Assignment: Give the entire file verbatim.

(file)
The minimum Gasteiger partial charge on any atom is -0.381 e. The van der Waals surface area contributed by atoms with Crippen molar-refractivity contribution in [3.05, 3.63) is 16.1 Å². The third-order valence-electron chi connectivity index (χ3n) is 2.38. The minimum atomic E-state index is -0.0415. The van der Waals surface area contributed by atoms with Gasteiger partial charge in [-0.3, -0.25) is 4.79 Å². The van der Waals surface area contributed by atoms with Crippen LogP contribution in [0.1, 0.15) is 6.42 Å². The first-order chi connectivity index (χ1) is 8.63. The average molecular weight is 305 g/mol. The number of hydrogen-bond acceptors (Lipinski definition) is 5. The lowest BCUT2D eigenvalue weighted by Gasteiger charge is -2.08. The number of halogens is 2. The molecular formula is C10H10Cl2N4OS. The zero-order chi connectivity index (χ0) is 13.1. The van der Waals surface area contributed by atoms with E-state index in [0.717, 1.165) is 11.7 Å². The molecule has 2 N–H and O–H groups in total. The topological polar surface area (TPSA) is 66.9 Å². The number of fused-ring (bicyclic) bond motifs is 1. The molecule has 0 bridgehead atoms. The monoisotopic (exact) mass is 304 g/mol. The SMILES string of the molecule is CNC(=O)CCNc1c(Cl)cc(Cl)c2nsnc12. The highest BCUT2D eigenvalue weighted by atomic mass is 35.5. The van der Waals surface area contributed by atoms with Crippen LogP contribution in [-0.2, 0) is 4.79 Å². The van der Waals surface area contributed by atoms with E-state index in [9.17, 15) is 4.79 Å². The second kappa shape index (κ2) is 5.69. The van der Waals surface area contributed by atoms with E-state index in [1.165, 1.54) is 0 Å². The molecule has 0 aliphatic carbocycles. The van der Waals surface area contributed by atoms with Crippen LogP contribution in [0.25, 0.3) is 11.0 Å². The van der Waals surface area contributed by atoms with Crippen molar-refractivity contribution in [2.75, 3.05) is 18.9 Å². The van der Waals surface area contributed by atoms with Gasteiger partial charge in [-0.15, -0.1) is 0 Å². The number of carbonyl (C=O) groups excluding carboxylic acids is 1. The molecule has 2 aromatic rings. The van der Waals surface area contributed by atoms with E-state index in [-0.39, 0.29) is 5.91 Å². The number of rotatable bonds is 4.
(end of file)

The minimum Gasteiger partial charge on any atom is -0.381 e. The van der Waals surface area contributed by atoms with Crippen molar-refractivity contribution in [3.05, 3.63) is 16.1 Å². The third-order valence-electron chi connectivity index (χ3n) is 2.38. The minimum atomic E-state index is -0.0415. The van der Waals surface area contributed by atoms with Gasteiger partial charge in [-0.3, -0.25) is 4.79 Å². The van der Waals surface area contributed by atoms with Crippen LogP contribution in [0.1, 0.15) is 6.42 Å². The first-order chi connectivity index (χ1) is 8.63. The average molecular weight is 305 g/mol. The number of hydrogen-bond acceptors (Lipinski definition) is 5. The lowest BCUT2D eigenvalue weighted by Gasteiger charge is -2.08. The number of halogens is 2. The molecular formula is C10H10Cl2N4OS. The zero-order chi connectivity index (χ0) is 13.1. The van der Waals surface area contributed by atoms with E-state index in [0.717, 1.165) is 11.7 Å². The molecule has 2 N–H and O–H groups in total. The topological polar surface area (TPSA) is 66.9 Å². The number of fused-ring (bicyclic) bond motifs is 1. The molecule has 0 bridgehead atoms. The monoisotopic (exact) mass is 304 g/mol. The SMILES string of the molecule is CNC(=O)CCNc1c(Cl)cc(Cl)c2nsnc12. The highest BCUT2D eigenvalue weighted by atomic mass is 35.5. The van der Waals surface area contributed by atoms with Crippen LogP contribution in [-0.2, 0) is 4.79 Å². The van der Waals surface area contributed by atoms with E-state index in [9.17, 15) is 4.79 Å². The second kappa shape index (κ2) is 5.69. The van der Waals surface area contributed by atoms with E-state index in [1.165, 1.54) is 0 Å². The molecule has 0 aliphatic carbocycles. The van der Waals surface area contributed by atoms with Crippen LogP contribution in [0.25, 0.3) is 11.0 Å². The van der Waals surface area contributed by atoms with Crippen molar-refractivity contribution in [2.75, 3.05) is 18.9 Å². The van der Waals surface area contributed by atoms with Gasteiger partial charge in [-0.15, -0.1) is 0 Å². The number of carbonyl (C=O) groups excluding carboxylic acids is 1. The molecule has 2 aromatic rings. The van der Waals surface area contributed by atoms with E-state index in [-0.39, 0.29) is 5.91 Å². The number of rotatable bonds is 4.